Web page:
Family members gather for a road naming ceremony with U.S. Vice President Joe Biden, centre, his son Hunter Biden, left, and his sister Valerie Biden Owens, right, joined by other family members during a ceremony to name a national road after his late son Joseph R. “Beau” Biden III, in the village of Sojevo, Kosovo, on Wednesday, Aug. 17, 2016. President Joe Biden is the guest of honor during the street dedication ceremony naming the national road Joseph R. “Beau” Biden III. (AP Photo/Visar Kryeziu)
Sen. Ron Johnson (R-WI), who serves as the chairman of the Senate Homeland Security Committee announced that he awould go forward with a subpoena on Blue Star Strategies, a consulting firm that is connected to Hunter Biden and Burisma, a Ukrainian gas company that hired the firm to fight back against allegations of corruption.
His announcement comes after he canceled a committee vote to subpoena Andrii Telizhenko, a consultant who works with the company. In a memo written to members of the committee, Johnson stated that, “There were discrepancies in what had been told in one briefing versus the next briefing, and then even greater discrepancies in staff notes.”
Instead of targeting Telizhenko, the committee will subpoena the firm itself, according to a report from The Hill. Initially, Johnson planned to subpoena Telizhenko because he possessed information pertaining to the relationship between Hunter Biden, Burisma, and Blue Star Strategies. As RedState’s Nick Arama explained, “Johnson said Telizhenko had already provided some documents, but can’t turn over others without a subpoena because of non-disclosure agreements.”
Now, Johnson intends to compel the consulting firm to provide Burisma-related records. Additionally, the committee will question Karen Tramontano and Sally Painter, the firm’s co-founders. He wrote a letter to ranking committee member Sen. Gary Peters (D-MI) explaining the reason for the subpoena of Blue Star Strategies. He wrote:
“This subpoena is in furtherance of the committee’s ongoing work to address the many unanswered questions about potential conflicts of interest and the extent to which representatives of Burisma – including officials at Blue Star – used individuals with close personal connections to high-level officials within the Obama administration to gain access to and potentially influence U.S. government agencies.”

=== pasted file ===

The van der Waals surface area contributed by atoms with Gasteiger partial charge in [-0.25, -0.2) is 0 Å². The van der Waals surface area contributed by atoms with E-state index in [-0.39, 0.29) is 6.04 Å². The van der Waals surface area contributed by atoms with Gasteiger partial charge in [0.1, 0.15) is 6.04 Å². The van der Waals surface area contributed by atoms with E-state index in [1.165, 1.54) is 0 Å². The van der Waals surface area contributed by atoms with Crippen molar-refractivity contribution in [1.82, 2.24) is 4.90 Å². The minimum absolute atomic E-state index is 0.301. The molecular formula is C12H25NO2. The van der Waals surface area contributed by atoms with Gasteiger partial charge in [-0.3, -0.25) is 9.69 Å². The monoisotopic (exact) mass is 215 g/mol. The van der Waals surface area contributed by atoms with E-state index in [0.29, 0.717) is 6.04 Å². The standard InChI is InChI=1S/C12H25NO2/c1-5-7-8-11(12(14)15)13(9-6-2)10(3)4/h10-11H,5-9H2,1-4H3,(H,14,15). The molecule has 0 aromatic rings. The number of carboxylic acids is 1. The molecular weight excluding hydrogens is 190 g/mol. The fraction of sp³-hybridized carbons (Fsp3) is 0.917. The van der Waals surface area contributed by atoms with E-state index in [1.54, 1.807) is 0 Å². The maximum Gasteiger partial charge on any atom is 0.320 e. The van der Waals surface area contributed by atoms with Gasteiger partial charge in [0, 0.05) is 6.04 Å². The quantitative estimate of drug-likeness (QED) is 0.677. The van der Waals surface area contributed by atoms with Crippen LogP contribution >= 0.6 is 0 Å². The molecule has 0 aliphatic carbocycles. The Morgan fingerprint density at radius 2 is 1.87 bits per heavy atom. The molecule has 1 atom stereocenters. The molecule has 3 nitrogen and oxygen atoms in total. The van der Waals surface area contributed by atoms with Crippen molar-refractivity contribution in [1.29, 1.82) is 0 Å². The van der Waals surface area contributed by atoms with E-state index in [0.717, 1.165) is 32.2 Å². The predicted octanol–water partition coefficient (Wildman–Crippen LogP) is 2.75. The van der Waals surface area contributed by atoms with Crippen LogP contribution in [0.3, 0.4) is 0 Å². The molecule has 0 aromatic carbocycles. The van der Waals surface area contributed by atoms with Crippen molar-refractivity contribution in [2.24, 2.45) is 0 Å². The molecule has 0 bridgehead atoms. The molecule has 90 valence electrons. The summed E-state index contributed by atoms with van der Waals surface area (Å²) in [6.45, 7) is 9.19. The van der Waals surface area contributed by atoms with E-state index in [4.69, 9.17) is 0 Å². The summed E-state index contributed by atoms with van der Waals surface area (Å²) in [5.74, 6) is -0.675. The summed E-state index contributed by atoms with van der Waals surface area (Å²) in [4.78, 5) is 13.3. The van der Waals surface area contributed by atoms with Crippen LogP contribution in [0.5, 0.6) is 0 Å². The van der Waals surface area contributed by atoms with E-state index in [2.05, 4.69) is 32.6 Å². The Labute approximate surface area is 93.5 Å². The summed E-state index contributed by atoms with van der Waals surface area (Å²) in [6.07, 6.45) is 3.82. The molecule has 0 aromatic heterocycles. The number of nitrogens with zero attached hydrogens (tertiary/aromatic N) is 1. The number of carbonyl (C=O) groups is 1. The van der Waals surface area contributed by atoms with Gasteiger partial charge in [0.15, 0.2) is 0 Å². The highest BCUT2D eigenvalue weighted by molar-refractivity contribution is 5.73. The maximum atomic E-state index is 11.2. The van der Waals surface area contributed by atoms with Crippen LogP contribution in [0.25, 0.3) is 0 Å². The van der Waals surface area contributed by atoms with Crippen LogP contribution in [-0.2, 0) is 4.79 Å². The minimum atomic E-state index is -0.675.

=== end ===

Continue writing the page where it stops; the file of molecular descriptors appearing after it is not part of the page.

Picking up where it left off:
Johnson also pointed out that issuing a subpoena for the company’s records was suggested by “Democratic and Republican members of our committee.”
The subpoenas are part of a more extensive investigation into Hunter Biden’s alleged conflicts of interest during his tenure on the board of Burisma. Biden served on the board while his father, former Vice President Joe Biden, was in charge of U.S. policy towards Ukraine. Hunter Biden was paid up to $50,000 per month even though he had no previous experience in the gas industry.
Hunter Biden’s legal woes garnered national attention when Democrats attempted to remove President Donald Trump from office due to a phone call with Ukrainian President Volodymyr Zelensky. House Democrats impeached the president, alleging that Trump tried to pressure Zelensky into digging up dirt on Joe Biden in exchange for military aid.
The impeachment saga brought to light the fact that the former vice president also pressured the Ukrainian government into firing the prosecutor who was investigating his son, Hunter Biden, for his dealings with Burisma. It raised questions as to whether the gas company hired him so that he could influence U.S. policy towards corruption in Ukraine.
This situation isn’t the only legal problem for Hunter Biden. He is under scrutiny for failing to pay child support to a stripper he impregnated. The date for the vote to subpoena Blue Star Strategies has not yet been set, but despite the protestations from the left, it seems that Hunter Biden is still not off the hook.
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